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Move Your Data Estate on Cloud to Reduce Your Carbon Footprint

Cloud computing is fast becoming the go-to solution for commercial, enterprise, and government entities with large databases. It enables data collection, analysis, and storage in shared data centers and is accessed through a multitude of web-enabled services. Data can be processed online, anytime, and everywhere.
Cost savings, greater workload flexibility, security, scalability, and mobility are among the top reasons many organizations move their data estate to the cloud. Now, on top of these benefits, a lot of attention is focused on how using cloud computing is better for the environment, moving to sustainable operation, and reducing carbon footprint.
The International Data Corp. (IDC) forecasted that cloud computing will reduce the amount of carbon dioxide emissions. It has the potential to prevent more than one billion metric tons of CO2 from 2021 through 2024.
One of the main factors in reducing CO2 emissions by using cloud computing is its large-scale facilities that can efficiently manage power capacity, optimize cooling with energy-efficient infrastructure, increase server utilization rates, and leverage on the most power-efficient servers. This makes the cloud more efficient than enterprise-owned data centers.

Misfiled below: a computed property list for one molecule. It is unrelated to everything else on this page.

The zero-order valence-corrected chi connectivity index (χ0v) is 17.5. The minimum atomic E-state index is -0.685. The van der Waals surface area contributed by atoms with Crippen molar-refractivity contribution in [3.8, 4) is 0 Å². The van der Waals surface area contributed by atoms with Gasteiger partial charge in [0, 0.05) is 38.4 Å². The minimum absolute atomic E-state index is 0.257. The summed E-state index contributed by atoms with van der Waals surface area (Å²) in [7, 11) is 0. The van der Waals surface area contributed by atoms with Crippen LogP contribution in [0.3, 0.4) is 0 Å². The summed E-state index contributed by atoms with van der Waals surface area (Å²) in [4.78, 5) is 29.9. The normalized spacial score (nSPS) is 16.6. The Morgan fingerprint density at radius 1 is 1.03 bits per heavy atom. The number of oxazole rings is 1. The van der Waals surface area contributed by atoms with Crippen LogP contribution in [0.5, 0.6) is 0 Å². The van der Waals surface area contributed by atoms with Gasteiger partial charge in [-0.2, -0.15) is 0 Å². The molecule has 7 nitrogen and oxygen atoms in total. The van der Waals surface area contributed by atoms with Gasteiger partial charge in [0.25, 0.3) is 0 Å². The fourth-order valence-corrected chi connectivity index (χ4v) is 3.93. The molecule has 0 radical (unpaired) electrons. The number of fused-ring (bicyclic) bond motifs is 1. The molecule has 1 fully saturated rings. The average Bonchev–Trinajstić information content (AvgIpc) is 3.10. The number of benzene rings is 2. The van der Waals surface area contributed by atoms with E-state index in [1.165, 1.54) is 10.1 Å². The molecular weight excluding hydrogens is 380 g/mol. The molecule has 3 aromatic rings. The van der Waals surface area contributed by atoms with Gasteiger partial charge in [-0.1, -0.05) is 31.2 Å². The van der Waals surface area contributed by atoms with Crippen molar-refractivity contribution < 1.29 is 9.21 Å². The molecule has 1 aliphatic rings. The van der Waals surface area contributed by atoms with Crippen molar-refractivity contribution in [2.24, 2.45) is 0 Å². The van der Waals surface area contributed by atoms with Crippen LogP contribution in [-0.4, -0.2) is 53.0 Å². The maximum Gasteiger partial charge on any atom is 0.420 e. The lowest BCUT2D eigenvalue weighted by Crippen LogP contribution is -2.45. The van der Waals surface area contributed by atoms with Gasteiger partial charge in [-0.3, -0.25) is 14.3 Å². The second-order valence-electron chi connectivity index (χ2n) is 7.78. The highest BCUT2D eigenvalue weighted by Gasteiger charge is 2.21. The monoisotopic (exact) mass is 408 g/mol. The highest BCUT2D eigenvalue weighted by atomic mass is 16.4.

Cloud datacenters are designed to optimize the physical environment reducing power requirements to keep the facility cool. It spends more energy running the IT equipment than cooling the facility. These facilities have also shifted to utilizing clean energy as most data centers transition to renewable power sources like wind and solar to curtail carbon emissions.   Cloud migration also unlocks new opportunities like clean energy transition through cloud-based geographic analyses as well as material waste reduction from better data insights.

Cloud computing is fast becoming the go-to solution for commercial, enterprise, and government entities with large databases. It enables data collection, analysis, and storage in shared data centers and is accessed through a multitude of web-enabled services. Data can be processed online, anytime, and everywhere.

Cost savings, greater workload flexibility, security, scalability, and mobility are among the top reasons many organizations move their data estate to the cloud. Now, on top of these benefits, a lot of attention is focused on how using cloud computing is better for the environment, moving to sustainable operation, and reducing carbon footprint.  

The International Data Corp. (IDC) forecasted that cloud computing will reduce the amount of carbon dioxide emissions. It has the potential to prevent more than one billion metric tons of CO2 from 2021 through 2024.

One of the main factors in reducing CO2 emissions by using cloud computing is its large-scale facilities that can efficiently manage power capacity, optimize cooling with energy-efficient infrastructure, increase server utilization rates, and leverage on the most power-efficient servers. This makes the cloud more efficient than enterprise-owned data centers.